Cahill apparently had barged into a modest home where he knew no one, with cocaine and alcohol in his system. And although the shooting has been ruled “justified” by police, to his loved ones, that finding doesn’t equate to an adequate explanation.
If an intoxicated and belligerent stranger broke into my home, I too would be inclined to forcefully evict them. If I was intoxicated and had head trauma from being beaten in the street, I might seek shelter where I could find it and be in poor condition to explain myself. If my brother died suddenly, I would be sad and want to know what happened. This is the Methodology of Universal Love; considering each point of view without prejudice and seeing the validity and truth in them. My favorite description comes through Charles Eisenstein, “Love is seeing through the illusions which separate us”.
Here the New Orleans police are acting to protect the shooter, out of fear that he may be the target of retaliatory actions. There is no love in this action for those who grieve Cahill’s death as their perspective and needs go unaddressed. And in fact there is no love for the shooter, who has only his gun collection and a poorly guarded secret as defense against the unknown. It is hard to know his mind, but I know when I hide from my fears I give them strength. Even the police who were involved before and after may hold trauma from this event.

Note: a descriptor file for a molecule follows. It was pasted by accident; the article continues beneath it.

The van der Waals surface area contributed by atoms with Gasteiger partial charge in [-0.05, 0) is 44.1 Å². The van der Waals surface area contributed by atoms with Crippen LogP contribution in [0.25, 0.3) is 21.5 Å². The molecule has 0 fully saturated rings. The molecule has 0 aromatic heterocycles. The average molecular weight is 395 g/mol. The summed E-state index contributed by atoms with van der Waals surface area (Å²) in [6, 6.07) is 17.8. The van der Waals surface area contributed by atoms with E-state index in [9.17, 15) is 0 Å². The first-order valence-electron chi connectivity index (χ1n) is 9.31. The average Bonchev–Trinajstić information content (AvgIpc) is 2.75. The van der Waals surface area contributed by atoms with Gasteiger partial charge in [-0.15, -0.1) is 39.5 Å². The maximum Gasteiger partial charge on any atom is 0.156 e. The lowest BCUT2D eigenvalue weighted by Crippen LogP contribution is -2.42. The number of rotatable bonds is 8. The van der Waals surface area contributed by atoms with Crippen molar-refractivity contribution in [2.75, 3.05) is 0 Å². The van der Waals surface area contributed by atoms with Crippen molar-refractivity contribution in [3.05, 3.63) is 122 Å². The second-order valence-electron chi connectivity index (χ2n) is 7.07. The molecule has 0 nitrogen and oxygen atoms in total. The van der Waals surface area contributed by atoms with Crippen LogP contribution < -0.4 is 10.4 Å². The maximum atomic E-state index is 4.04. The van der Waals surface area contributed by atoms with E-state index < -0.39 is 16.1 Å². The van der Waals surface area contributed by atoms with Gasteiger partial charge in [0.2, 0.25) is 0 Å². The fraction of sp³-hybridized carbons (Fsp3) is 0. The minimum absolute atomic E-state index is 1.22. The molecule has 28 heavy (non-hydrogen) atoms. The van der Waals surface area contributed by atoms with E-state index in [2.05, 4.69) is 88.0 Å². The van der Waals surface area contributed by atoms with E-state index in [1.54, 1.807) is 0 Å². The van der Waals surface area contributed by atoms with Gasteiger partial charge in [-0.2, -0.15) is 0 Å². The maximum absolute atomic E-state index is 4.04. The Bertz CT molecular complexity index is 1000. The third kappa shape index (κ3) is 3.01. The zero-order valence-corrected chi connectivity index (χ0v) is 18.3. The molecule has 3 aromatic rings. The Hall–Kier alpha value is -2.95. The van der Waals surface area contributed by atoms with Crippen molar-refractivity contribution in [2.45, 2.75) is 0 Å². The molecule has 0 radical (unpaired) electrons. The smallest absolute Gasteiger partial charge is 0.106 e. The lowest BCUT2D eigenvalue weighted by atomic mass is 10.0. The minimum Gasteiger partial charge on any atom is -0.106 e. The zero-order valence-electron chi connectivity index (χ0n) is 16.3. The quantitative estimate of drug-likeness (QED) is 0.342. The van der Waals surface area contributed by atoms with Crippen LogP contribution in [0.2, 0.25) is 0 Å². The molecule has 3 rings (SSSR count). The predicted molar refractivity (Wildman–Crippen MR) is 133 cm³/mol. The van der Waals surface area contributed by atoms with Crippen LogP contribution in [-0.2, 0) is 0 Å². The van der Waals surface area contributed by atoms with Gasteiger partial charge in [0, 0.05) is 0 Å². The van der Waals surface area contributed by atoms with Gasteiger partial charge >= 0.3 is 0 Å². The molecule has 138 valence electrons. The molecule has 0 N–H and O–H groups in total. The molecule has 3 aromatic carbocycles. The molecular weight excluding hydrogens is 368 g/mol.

This helplessness and fear need not linger, because there is an ancient practice interpreted as modern programs with an excellent track record of addressing the needs of all parties to traumatic events such as this. The essence of it is to gather these parties together with public witness and a moderator, and tell the many-sided story. Sometimes agreements come of this which ease fears and sooth wounds, sometimes there is no need, and I have never heard of a case where it was less effective than fear and punishment alone. In South Africa it was called the “Truth and Reconciliation Commission“. Here in Boulder County the sheriff’s office hosts the small but potent Restorative Justice program, run by the tireless volunteer Jennifer Quilling.
I believe the Cahills, friends of Joe, the New Orleans police, the shooter and his family would all benefit greatly from participating in such a process. So too would those of us who read this newspaper article, and wondered “Is that it? Is that how the story ends?”. Let us tell some stories, and write a new ending to this one.